Influenza A Virus

Influenza A virus H1N1, part of the Orthomyxoviridae family, is a single-stranded RNA enveloped virus ranging from 80-120nm in diameter.

Some H1N1 species can be transmitted between humans, including the 1918 influenza pandemic, and others can be transmitted between birds and pigs.

The novel H1N1 influenza A (also known as “swine flu”) is a very highly contagious new influenza virus that has been reported many times in schools and university dormitories. In the United States, the virus was first discovered in April 2009. This influenza virus is a brand new species, so humans do not have a vaccine against it or have innate immunity. According to estimates from the United States CDC, as of mid-March 2010, the epidemic had affected 59 million Americans, infected 265,000 people, and died of 12,000.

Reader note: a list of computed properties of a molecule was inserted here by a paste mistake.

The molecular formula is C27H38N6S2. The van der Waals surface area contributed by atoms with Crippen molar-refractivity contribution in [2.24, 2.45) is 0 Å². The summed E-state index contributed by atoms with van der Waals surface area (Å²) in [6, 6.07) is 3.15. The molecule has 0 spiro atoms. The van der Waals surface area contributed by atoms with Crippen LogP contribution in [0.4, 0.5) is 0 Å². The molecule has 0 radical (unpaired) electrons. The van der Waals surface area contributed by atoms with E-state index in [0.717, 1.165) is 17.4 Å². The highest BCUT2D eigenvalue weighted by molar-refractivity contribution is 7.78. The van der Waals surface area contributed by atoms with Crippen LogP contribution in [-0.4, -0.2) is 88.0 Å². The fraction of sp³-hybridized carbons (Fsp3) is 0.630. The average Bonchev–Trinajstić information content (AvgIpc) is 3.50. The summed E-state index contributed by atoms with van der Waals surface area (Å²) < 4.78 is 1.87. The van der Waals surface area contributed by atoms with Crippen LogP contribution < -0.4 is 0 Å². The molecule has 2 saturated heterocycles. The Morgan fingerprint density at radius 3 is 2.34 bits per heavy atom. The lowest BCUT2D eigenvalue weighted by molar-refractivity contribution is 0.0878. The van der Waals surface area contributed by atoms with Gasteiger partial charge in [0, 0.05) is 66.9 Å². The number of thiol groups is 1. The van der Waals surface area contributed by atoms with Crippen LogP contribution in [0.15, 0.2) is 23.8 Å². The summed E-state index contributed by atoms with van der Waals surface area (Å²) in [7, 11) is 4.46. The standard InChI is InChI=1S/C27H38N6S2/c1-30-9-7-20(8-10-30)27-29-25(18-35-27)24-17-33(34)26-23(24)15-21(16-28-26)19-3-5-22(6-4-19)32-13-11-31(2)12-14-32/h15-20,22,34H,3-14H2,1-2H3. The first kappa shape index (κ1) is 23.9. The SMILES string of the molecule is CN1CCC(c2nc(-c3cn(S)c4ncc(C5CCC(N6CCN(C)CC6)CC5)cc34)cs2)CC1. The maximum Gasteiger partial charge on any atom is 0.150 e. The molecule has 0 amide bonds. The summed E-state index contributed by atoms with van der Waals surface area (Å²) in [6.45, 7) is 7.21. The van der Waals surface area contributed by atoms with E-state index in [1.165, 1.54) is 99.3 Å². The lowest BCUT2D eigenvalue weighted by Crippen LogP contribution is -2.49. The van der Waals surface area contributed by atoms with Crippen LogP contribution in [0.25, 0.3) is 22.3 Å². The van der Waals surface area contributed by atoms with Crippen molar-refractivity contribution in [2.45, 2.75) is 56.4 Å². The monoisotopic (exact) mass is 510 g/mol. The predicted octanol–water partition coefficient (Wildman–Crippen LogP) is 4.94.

H1N1 influenza virus can be transmitted through droplets and contact.

Human flu usually causes fever, cough, sore throat, muscle pain, conjunctivitis, and even severe cases of respiratory problems and pneumonia that can cause death. However, highly pathogenic H5N1 avian influenza can have very serious consequences for humans, with a lethal rate of 50% following infection.